Somin says, and Will agrees, that an engaged judiciary enforcing our founders’ idea of government’s “few and defined” enumerated powers (Madison, Federalist 45), thereby leaving decisions to markets and civil society, would make the “will of the people” work better by reducing voters’ knowledge burdens.

Former British Prime Minister Tony Blair has spent most of the century worrying about Islamic extremism’s threat to world peace. He is deeply concerned about how “knowledge” furthers extremism:
extremism . . . is taught sometimes in the formal education system; sometimes in the informal religious schools; sometimes in places of worship and it is promoted by a vast network of internet communications. Technology [is] used by those who want to disseminate lessons of hate and division. Today's world is connected as never before. . . it comes with the inevitable ability for those who want to get across a message that is extreme to do so. This has to be countered.
[Peace] will never work while either a minority religious group rules the country whose majority has a different adherence, or where. . . powerful elements . . . want to rule on the basis of religious difference – and are prepared to use terrorism . .
Put more generally, peace doesn’t come where (1) a frightened minority rules over a de-selected majority, or (2) at least one side, minority or not, draws upon knowledge-based truth to justify its opposition’s elimination.

Blair’s solution is to have governments treat religious extremism as a major issue affecting both religion and politics, to go anywhere a false view of religion is being promulgated, and to unite world leaders to combat it.

The more difficult, but more lasting, solution: build democracy from the bottom up--a freedom-protecting democracy, where losers live to fight another day. It’s one of the three great ideas of our time, along with capitalism (free markets) and the peace that results from combining democracy and capitalism.

Sunday, January 19, 2014

Fox News #1: Why all the fuss?

Fox News' Roger Ailes
There’s a reason liberals denounce “cable news.” “Cable News” in effect means Fox News. From “TVNewser”:
Fox News remained on top in 2013, capping off its 12th consecutive year as the most-watched cable news network among both total viewers and [coveted] A25-54 viewers. The channel, which finishes the year fourth among all cable networks, beat MSNBC and CNN combined in total viewers.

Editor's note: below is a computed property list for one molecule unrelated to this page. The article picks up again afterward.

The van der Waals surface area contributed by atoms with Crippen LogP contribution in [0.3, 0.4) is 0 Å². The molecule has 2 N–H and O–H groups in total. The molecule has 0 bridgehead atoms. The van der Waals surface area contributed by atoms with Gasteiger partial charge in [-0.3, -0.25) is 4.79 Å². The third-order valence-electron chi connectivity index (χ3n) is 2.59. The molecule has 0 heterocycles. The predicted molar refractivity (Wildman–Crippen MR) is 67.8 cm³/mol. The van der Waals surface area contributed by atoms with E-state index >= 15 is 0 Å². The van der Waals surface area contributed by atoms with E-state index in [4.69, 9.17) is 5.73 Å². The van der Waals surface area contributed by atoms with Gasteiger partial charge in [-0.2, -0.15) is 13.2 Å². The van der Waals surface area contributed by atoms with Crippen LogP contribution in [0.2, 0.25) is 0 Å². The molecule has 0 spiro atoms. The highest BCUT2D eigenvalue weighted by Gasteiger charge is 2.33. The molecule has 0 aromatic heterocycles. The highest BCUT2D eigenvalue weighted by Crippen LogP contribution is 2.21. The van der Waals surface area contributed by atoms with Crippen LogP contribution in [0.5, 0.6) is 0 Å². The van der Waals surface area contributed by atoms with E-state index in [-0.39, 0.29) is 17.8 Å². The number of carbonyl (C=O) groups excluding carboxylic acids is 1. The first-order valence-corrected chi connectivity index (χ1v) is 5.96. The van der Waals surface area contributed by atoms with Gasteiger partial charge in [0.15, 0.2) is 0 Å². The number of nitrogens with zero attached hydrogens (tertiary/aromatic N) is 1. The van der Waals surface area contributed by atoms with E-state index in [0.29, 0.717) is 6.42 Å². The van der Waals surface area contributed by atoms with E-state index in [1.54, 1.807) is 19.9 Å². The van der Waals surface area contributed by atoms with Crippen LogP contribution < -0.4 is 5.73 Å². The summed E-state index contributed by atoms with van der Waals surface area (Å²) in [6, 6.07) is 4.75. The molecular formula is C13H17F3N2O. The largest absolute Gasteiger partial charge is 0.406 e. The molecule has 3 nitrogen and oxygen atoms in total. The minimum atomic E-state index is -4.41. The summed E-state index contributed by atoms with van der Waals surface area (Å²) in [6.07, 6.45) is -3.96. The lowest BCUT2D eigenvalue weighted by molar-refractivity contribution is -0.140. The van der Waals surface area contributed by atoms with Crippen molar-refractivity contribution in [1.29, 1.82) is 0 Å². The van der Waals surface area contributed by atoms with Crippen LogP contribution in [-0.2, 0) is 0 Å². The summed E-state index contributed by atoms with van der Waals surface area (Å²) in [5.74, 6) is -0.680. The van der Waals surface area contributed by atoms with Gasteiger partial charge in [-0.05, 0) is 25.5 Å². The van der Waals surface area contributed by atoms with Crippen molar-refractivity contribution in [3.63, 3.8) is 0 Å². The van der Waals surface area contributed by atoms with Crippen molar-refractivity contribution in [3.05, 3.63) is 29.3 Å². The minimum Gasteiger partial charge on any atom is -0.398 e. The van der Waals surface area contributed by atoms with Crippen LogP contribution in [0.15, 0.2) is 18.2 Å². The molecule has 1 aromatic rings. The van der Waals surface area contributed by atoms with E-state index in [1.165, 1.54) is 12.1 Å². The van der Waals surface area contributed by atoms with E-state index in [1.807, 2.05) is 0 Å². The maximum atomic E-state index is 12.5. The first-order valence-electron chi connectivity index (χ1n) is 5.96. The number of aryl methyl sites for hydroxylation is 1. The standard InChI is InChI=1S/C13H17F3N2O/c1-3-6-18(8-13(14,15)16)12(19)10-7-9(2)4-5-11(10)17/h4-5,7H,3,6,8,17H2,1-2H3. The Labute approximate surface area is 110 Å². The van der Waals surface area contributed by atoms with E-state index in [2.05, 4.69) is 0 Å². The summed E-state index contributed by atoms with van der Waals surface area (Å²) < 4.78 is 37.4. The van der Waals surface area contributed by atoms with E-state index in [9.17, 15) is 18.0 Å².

[All cable news traffic is down in 2013, a post-election year, but] since [Fox News] debuted its new primetime lineup in October, all four programs — On the Record with Greta Van Susteren, The O’Reilly Factor, The Kelly File and Hannity are up in total viewers and [among A25-54 viewers] compared to their respective year-to-date averages.
The Washington Examiner’s Charles Hoskinson provided additional data: CNN shedded 48% of total viewers in the post-election 12 months and MSNBC dropped 45%, with even worse numbers among the key A25-54 age group, where CNN lost 59% and MSNBC 52%.  By contrast, Fox News was second in all of cable in prime time this past November, averaging over 2 million viewers.

And there’s further evidence Fox has already won the cable news race. Capital New York reported recently that CNN President Jeff Zucker had concluded his cable channel "cannot subsist on news alone" and that his new goal is "more shows and less newscasts." Zucker's move could mean delinking CNN from any rivalry with Fox and MSNBC, following two months in which his network fell to third in the ratings, led by a loss of viewers in the key 25-54 age group.

Finally in a story that should be especially upsetting to liberals, the Hollywood Reporter found that Fox News' subscription revenue continues to climb, rising to 94 cents a month per customer in 2013 for an estimated $1.1 billion -- making Fox News No. 6 in revenue among all cable networks.

Some perspective is in order. Seth Mandel, writing in the conservative Commentary, thinks he knows why Fox’s rise hits liberals so hard:
The American left became spoiled by its dominance of major media before Fox. Liberals reveled in their belief that they had ownership of a high-minded consensus. In order to own that consensus, however, the liberal media elite had to be speaking for the country.
Fox wrecked that consensus.

Liberal Michael Wolff has provided “Slate” a critical review of Gabriel Sherman’s book about Fox News chief Roger Ailes, The Loudest Voice in the Room: How the Brilliant, Bombastic Roger Ailes Built Fox News—and Divided a Country. Wolff believes Sherman suffers from